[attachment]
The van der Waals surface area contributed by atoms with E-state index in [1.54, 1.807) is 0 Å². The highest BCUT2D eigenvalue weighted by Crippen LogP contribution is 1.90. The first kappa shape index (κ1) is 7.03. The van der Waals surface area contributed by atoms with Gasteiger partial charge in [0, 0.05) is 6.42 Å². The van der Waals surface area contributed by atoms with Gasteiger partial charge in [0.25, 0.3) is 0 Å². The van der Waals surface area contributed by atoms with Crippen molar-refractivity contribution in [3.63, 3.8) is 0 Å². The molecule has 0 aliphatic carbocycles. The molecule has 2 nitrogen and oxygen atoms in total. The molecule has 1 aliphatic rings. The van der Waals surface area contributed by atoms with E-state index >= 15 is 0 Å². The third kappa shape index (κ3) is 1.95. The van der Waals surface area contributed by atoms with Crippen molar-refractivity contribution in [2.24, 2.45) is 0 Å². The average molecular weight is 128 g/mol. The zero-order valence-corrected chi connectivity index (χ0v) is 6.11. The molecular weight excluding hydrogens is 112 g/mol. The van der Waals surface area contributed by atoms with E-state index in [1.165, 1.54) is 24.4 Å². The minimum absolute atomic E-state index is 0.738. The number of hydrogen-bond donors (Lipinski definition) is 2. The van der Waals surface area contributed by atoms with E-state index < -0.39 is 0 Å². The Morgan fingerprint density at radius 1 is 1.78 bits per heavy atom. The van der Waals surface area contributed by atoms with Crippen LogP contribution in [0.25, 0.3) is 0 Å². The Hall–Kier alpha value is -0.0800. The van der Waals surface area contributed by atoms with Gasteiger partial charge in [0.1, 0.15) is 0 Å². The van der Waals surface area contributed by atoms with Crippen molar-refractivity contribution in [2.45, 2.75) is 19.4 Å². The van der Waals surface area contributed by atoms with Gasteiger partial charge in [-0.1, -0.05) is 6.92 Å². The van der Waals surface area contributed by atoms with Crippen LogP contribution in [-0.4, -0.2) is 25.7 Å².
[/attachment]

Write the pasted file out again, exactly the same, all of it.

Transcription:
The van der Waals surface area contributed by atoms with E-state index in [1.54, 1.807) is 0 Å². The highest BCUT2D eigenvalue weighted by Crippen LogP contribution is 1.90. The first kappa shape index (κ1) is 7.03. The van der Waals surface area contributed by atoms with Gasteiger partial charge in [0, 0.05) is 6.42 Å². The van der Waals surface area contributed by atoms with Gasteiger partial charge in [0.25, 0.3) is 0 Å². The van der Waals surface area contributed by atoms with Crippen molar-refractivity contribution in [3.63, 3.8) is 0 Å². The molecule has 0 aliphatic carbocycles. The molecule has 2 nitrogen and oxygen atoms in total. The molecule has 1 aliphatic rings. The van der Waals surface area contributed by atoms with E-state index >= 15 is 0 Å². The third kappa shape index (κ3) is 1.95. The van der Waals surface area contributed by atoms with Crippen molar-refractivity contribution in [2.24, 2.45) is 0 Å². The average molecular weight is 128 g/mol. The zero-order valence-corrected chi connectivity index (χ0v) is 6.11. The molecular weight excluding hydrogens is 112 g/mol. The van der Waals surface area contributed by atoms with E-state index in [1.165, 1.54) is 24.4 Å². The minimum absolute atomic E-state index is 0.738. The number of hydrogen-bond donors (Lipinski definition) is 2. The van der Waals surface area contributed by atoms with E-state index < -0.39 is 0 Å². The Morgan fingerprint density at radius 1 is 1.78 bits per heavy atom. The van der Waals surface area contributed by atoms with Crippen LogP contribution in [0.25, 0.3) is 0 Å². The Hall–Kier alpha value is -0.0800. The van der Waals surface area contributed by atoms with Gasteiger partial charge in [0.1, 0.15) is 0 Å². The van der Waals surface area contributed by atoms with Crippen molar-refractivity contribution in [2.45, 2.75) is 19.4 Å². The van der Waals surface area contributed by atoms with Gasteiger partial charge in [-0.1, -0.05) is 6.92 Å². The van der Waals surface area contributed by atoms with Crippen LogP contribution in [-0.4, -0.2) is 25.7 Å².